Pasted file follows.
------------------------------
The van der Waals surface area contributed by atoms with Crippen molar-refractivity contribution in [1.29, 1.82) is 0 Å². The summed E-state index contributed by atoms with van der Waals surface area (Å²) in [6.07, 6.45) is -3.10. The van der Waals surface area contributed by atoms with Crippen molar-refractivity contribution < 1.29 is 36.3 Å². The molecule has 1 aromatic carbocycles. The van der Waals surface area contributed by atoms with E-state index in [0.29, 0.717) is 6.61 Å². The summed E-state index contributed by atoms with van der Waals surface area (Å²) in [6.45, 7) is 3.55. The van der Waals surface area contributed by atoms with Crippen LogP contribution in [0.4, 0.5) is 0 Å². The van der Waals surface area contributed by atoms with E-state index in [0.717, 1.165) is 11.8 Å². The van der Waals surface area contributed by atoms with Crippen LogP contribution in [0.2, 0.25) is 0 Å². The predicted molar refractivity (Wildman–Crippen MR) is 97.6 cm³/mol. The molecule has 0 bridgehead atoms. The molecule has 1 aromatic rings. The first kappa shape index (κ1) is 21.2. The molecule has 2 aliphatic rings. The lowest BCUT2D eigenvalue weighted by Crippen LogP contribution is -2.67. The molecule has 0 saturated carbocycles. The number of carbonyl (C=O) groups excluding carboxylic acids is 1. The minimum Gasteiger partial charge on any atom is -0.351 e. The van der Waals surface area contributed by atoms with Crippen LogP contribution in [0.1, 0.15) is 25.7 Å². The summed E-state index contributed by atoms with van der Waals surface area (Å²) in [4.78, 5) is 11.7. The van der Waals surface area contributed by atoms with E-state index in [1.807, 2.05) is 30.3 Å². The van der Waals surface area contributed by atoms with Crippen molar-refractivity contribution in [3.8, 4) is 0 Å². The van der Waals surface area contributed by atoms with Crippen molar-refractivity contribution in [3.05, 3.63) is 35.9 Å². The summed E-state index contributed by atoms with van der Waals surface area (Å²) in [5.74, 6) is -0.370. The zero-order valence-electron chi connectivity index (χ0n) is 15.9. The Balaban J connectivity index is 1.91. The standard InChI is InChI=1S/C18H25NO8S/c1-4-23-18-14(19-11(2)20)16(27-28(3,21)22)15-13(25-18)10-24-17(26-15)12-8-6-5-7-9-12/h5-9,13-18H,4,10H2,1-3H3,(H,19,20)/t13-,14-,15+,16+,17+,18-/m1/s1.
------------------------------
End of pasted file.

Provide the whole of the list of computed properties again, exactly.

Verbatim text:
The van der Waals surface area contributed by atoms with Crippen molar-refractivity contribution in [1.29, 1.82) is 0 Å². The summed E-state index contributed by atoms with van der Waals surface area (Å²) in [6.07, 6.45) is -3.10. The van der Waals surface area contributed by atoms with Crippen molar-refractivity contribution < 1.29 is 36.3 Å². The molecule has 1 aromatic carbocycles. The van der Waals surface area contributed by atoms with E-state index in [0.29, 0.717) is 6.61 Å². The summed E-state index contributed by atoms with van der Waals surface area (Å²) in [6.45, 7) is 3.55. The van der Waals surface area contributed by atoms with Crippen LogP contribution in [0.4, 0.5) is 0 Å². The van der Waals surface area contributed by atoms with E-state index in [0.717, 1.165) is 11.8 Å². The van der Waals surface area contributed by atoms with Crippen LogP contribution in [0.2, 0.25) is 0 Å². The predicted molar refractivity (Wildman–Crippen MR) is 97.6 cm³/mol. The molecule has 0 bridgehead atoms. The molecule has 1 aromatic rings. The first kappa shape index (κ1) is 21.2. The molecule has 2 aliphatic rings. The lowest BCUT2D eigenvalue weighted by Crippen LogP contribution is -2.67. The molecule has 0 saturated carbocycles. The number of carbonyl (C=O) groups excluding carboxylic acids is 1. The minimum Gasteiger partial charge on any atom is -0.351 e. The van der Waals surface area contributed by atoms with Crippen LogP contribution in [0.1, 0.15) is 25.7 Å². The summed E-state index contributed by atoms with van der Waals surface area (Å²) in [4.78, 5) is 11.7. The van der Waals surface area contributed by atoms with E-state index in [1.807, 2.05) is 30.3 Å². The van der Waals surface area contributed by atoms with Crippen molar-refractivity contribution in [3.8, 4) is 0 Å². The van der Waals surface area contributed by atoms with Crippen molar-refractivity contribution in [3.05, 3.63) is 35.9 Å². The summed E-state index contributed by atoms with van der Waals surface area (Å²) in [5.74, 6) is -0.370. The zero-order valence-electron chi connectivity index (χ0n) is 15.9. The Balaban J connectivity index is 1.91. The standard InChI is InChI=1S/C18H25NO8S/c1-4-23-18-14(19-11(2)20)16(27-28(3,21)22)15-13(25-18)10-24-17(26-15)12-8-6-5-7-9-12/h5-9,13-18H,4,10H2,1-3H3,(H,19,20)/t13-,14-,15+,16+,17+,18-/m1/s1.